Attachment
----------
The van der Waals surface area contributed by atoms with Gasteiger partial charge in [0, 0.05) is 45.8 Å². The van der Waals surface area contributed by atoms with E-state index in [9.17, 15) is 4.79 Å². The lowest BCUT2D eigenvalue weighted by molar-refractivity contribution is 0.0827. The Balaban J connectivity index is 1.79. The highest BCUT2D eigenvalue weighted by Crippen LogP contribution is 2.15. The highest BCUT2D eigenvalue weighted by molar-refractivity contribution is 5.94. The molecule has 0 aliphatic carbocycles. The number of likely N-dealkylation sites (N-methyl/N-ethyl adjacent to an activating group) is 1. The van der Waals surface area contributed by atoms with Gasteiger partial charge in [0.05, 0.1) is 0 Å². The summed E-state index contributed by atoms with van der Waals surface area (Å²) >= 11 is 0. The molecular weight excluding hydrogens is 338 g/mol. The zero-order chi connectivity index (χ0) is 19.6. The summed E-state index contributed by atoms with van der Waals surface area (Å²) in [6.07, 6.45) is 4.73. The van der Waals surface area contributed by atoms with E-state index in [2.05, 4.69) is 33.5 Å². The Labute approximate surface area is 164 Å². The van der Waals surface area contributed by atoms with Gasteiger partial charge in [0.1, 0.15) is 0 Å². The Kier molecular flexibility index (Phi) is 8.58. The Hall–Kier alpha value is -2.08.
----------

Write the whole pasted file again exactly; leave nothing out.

The van der Waals surface area contributed by atoms with Gasteiger partial charge in [0, 0.05) is 45.8 Å². The van der Waals surface area contributed by atoms with E-state index in [9.17, 15) is 4.79 Å². The lowest BCUT2D eigenvalue weighted by molar-refractivity contribution is 0.0827. The Balaban J connectivity index is 1.79. The highest BCUT2D eigenvalue weighted by Crippen LogP contribution is 2.15. The highest BCUT2D eigenvalue weighted by molar-refractivity contribution is 5.94. The molecule has 0 aliphatic carbocycles. The number of likely N-dealkylation sites (N-methyl/N-ethyl adjacent to an activating group) is 1. The van der Waals surface area contributed by atoms with Gasteiger partial charge in [0.05, 0.1) is 0 Å². The summed E-state index contributed by atoms with van der Waals surface area (Å²) >= 11 is 0. The molecular weight excluding hydrogens is 338 g/mol. The zero-order chi connectivity index (χ0) is 19.6. The summed E-state index contributed by atoms with van der Waals surface area (Å²) in [6.07, 6.45) is 4.73. The van der Waals surface area contributed by atoms with E-state index in [2.05, 4.69) is 33.5 Å². The Labute approximate surface area is 164 Å². The van der Waals surface area contributed by atoms with Gasteiger partial charge in [0.1, 0.15) is 0 Å². The Kier molecular flexibility index (Phi) is 8.58. The Hall–Kier alpha value is -2.08.